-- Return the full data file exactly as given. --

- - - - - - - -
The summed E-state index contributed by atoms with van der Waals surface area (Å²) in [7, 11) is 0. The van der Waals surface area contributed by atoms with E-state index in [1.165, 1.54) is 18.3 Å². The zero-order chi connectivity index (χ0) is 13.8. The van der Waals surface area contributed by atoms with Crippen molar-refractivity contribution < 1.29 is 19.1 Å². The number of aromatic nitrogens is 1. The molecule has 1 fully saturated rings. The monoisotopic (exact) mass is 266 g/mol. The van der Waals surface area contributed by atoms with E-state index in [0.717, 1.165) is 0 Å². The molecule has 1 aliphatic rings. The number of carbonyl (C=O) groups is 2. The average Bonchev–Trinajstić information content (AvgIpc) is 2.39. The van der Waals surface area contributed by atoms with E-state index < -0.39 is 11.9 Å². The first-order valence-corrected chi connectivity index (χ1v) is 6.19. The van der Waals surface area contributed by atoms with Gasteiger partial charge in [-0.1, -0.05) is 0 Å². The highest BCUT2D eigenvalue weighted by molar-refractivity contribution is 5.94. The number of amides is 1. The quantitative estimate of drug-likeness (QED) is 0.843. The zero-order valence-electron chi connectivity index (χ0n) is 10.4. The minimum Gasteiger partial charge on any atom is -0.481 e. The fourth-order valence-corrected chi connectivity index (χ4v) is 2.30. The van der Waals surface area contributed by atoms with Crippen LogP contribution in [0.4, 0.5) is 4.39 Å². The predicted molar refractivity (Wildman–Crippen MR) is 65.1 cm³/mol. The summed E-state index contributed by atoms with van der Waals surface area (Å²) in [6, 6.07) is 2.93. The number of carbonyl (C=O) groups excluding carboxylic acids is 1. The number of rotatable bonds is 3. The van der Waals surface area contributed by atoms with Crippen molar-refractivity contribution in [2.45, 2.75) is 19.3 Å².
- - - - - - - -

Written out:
The summed E-state index contributed by atoms with van der Waals surface area (Å²) in [7, 11) is 0. The van der Waals surface area contributed by atoms with E-state index in [1.165, 1.54) is 18.3 Å². The zero-order chi connectivity index (χ0) is 13.8. The van der Waals surface area contributed by atoms with Crippen molar-refractivity contribution < 1.29 is 19.1 Å². The number of aromatic nitrogens is 1. The molecule has 1 fully saturated rings. The monoisotopic (exact) mass is 266 g/mol. The van der Waals surface area contributed by atoms with E-state index in [0.717, 1.165) is 0 Å². The molecule has 1 aliphatic rings. The number of carbonyl (C=O) groups is 2. The average Bonchev–Trinajstić information content (AvgIpc) is 2.39. The van der Waals surface area contributed by atoms with E-state index < -0.39 is 11.9 Å². The first-order valence-corrected chi connectivity index (χ1v) is 6.19. The van der Waals surface area contributed by atoms with Gasteiger partial charge in [-0.1, -0.05) is 0 Å². The highest BCUT2D eigenvalue weighted by molar-refractivity contribution is 5.94. The number of amides is 1. The quantitative estimate of drug-likeness (QED) is 0.843. The zero-order valence-electron chi connectivity index (χ0n) is 10.4. The minimum Gasteiger partial charge on any atom is -0.481 e. The fourth-order valence-corrected chi connectivity index (χ4v) is 2.30. The van der Waals surface area contributed by atoms with Crippen LogP contribution in [0.4, 0.5) is 4.39 Å². The predicted molar refractivity (Wildman–Crippen MR) is 65.1 cm³/mol. The summed E-state index contributed by atoms with van der Waals surface area (Å²) in [6, 6.07) is 2.93. The number of carbonyl (C=O) groups excluding carboxylic acids is 1. The number of rotatable bonds is 3. The van der Waals surface area contributed by atoms with Crippen molar-refractivity contribution in [2.45, 2.75) is 19.3 Å².